Swine flu cases continue to rise in Ghana
Accra, Sept. 3, Ghanadot/GNA – A total of
10 cases of influenza H1N1 (swine flu) have now been
confirmed in the country, according to an update of the
pandemic issued by the Ghana Health Service (GHS) on
It said the first eight cases had been “well managed and
discharged”, adding that “the last two cases are under
treatment and doing well”.
The GHS said the contacts of the last two cases were
also being closely monitored, and that they were
cooperating with health staff.
“For almost all the episodes, persons in households
became infected indicating the need for high personal
hygiene and self isolation to help prevent/reduce
It said a total of 121 specimens, comprising 86
suspected cases and 35 contacts, had so far been
investigated at the Noguchi Memorial Institute for
Medical Research’s National Influenza Centre.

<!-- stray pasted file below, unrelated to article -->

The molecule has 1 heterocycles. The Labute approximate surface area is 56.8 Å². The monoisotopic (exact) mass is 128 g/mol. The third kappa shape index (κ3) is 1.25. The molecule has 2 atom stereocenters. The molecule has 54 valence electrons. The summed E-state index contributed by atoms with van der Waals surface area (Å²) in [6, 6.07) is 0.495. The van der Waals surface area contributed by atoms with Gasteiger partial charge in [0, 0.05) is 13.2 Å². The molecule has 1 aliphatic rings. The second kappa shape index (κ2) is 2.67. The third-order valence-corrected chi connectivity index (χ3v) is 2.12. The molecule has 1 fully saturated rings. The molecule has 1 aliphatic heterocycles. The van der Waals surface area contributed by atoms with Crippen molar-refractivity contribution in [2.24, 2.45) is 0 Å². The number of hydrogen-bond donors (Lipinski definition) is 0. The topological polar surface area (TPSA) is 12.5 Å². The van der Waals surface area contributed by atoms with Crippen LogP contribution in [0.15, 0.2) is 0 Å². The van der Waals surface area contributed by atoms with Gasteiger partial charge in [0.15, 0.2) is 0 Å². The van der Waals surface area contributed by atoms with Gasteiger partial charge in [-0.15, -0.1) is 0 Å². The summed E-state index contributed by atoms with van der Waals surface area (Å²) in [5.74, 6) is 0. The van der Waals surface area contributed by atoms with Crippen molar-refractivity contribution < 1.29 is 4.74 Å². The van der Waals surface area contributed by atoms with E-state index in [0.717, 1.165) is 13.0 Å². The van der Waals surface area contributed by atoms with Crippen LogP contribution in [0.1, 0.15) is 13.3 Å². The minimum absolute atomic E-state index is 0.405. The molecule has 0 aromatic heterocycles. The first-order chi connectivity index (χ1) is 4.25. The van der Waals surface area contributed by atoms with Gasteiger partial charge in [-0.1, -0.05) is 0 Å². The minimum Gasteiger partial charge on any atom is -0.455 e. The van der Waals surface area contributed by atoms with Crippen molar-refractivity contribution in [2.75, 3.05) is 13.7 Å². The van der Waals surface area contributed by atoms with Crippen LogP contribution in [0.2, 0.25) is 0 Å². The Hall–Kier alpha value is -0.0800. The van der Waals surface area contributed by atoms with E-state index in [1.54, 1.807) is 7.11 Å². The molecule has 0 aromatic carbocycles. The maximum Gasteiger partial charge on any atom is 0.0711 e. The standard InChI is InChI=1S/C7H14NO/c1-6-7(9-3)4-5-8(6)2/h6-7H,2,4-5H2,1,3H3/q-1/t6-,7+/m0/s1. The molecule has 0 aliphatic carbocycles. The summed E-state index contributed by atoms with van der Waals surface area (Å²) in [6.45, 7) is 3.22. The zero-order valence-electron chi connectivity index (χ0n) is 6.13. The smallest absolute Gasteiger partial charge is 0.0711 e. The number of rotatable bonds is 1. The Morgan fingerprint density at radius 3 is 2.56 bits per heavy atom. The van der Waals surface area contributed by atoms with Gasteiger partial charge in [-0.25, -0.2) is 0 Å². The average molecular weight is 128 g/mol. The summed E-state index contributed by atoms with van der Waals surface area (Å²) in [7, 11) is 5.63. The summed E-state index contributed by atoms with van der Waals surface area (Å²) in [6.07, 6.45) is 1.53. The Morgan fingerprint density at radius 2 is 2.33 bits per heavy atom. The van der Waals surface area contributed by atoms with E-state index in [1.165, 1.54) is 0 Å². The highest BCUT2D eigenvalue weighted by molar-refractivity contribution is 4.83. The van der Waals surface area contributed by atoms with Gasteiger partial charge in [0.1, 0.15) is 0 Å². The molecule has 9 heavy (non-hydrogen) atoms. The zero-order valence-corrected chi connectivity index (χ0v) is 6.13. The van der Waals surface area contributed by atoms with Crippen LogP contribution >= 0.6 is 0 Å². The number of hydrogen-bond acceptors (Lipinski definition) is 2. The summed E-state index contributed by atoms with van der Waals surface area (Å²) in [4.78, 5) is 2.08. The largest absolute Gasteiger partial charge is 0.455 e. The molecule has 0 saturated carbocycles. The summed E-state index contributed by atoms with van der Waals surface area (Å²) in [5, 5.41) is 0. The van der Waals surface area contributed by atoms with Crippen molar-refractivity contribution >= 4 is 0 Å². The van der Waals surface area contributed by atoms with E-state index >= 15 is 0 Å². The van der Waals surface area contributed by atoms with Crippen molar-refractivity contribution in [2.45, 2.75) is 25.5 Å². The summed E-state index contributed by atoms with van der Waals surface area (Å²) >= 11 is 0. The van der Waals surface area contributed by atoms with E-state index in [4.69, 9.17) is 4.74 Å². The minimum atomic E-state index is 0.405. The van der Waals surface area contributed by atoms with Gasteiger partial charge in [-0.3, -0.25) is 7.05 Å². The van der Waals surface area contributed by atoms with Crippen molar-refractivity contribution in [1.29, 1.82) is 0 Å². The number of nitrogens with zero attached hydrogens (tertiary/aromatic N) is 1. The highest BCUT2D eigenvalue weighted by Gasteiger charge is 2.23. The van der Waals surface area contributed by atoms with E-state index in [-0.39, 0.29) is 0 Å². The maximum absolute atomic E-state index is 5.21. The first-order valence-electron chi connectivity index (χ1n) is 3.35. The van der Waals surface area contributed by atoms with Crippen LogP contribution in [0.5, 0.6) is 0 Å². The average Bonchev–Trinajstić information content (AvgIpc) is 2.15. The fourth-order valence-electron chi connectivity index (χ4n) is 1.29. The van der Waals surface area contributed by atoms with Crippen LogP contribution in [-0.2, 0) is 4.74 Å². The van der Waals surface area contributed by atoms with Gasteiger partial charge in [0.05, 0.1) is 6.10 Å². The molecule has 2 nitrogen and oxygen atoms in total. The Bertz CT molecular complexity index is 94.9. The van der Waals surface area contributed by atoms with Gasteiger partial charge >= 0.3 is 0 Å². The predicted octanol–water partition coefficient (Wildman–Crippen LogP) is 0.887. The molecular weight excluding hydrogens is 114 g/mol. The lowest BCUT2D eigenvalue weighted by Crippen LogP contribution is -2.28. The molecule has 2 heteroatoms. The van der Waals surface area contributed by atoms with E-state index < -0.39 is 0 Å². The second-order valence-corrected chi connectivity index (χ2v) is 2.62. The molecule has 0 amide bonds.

The pandemic influenza H1N1 2009 is caused by a virus
that affects the respiratory system and typically
spreads through coughs and sneezes or by touching
The disease, which may present itself like a common cold
with cough, sore throat, fever, catarrh, general
weakness, body ache and headache, and sometimes vomiting
or diarrhoea, may also lead to severe pneumonia with
difficulty in breathing, rapid breathing and chest pain.
Symptoms can last up to a week, and complications of the
disease include pneumonia and difficulty in breathing.
The disease is highly transmissible, with majority of
cases presented as mild diseases, especially in younger
As measures to address the situation, the GHS has
dispatched 50,000 capsules of Tamiflu medication used to
treat influenza H1N1 to all regions to manage cases that
In addition, Noguchi Memorial Institute for Medical
Research has ordered laboratory logistics worth GH¢40,000
to enhance laboratory test of identified specimens
suspected to be influenza H1N1.
Personal protective equipment such as a specially made
face mask N95 that could prevent transmission, gloves
and aprons have been dispatched to health personnel
throughout the country for use when handling suspected
Regional and district hospitals have earmarked isolation
wards to receive cases, and these facilities have been
inspected by regional health directors.